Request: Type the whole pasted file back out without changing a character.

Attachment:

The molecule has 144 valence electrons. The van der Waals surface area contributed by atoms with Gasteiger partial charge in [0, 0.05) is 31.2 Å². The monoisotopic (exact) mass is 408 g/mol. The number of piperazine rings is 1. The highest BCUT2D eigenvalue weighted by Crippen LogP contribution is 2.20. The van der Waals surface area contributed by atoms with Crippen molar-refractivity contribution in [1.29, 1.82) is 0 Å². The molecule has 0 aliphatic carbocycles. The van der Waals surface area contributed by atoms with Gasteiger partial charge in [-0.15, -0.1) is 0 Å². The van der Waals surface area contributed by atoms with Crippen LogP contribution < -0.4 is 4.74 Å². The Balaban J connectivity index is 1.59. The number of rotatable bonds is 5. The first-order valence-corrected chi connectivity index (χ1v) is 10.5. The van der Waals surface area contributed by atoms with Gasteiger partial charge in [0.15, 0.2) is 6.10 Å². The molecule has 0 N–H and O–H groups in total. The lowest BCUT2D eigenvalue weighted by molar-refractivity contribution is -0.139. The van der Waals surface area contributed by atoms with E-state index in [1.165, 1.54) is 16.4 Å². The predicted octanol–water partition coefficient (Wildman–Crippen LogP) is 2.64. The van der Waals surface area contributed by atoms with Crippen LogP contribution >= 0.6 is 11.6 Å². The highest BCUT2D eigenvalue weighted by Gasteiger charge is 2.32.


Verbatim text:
The molecule has 144 valence electrons. The van der Waals surface area contributed by atoms with Gasteiger partial charge in [0, 0.05) is 31.2 Å². The monoisotopic (exact) mass is 408 g/mol. The number of piperazine rings is 1. The highest BCUT2D eigenvalue weighted by Crippen LogP contribution is 2.20. The van der Waals surface area contributed by atoms with Crippen molar-refractivity contribution in [1.29, 1.82) is 0 Å². The molecule has 0 aliphatic carbocycles. The van der Waals surface area contributed by atoms with Gasteiger partial charge in [-0.15, -0.1) is 0 Å². The van der Waals surface area contributed by atoms with Crippen LogP contribution < -0.4 is 4.74 Å². The Balaban J connectivity index is 1.59. The number of rotatable bonds is 5. The first-order valence-corrected chi connectivity index (χ1v) is 10.5. The van der Waals surface area contributed by atoms with Gasteiger partial charge in [0.15, 0.2) is 6.10 Å². The molecule has 0 N–H and O–H groups in total. The lowest BCUT2D eigenvalue weighted by molar-refractivity contribution is -0.139. The van der Waals surface area contributed by atoms with E-state index in [1.165, 1.54) is 16.4 Å². The predicted octanol–water partition coefficient (Wildman–Crippen LogP) is 2.64. The van der Waals surface area contributed by atoms with Crippen LogP contribution >= 0.6 is 11.6 Å². The highest BCUT2D eigenvalue weighted by Gasteiger charge is 2.32.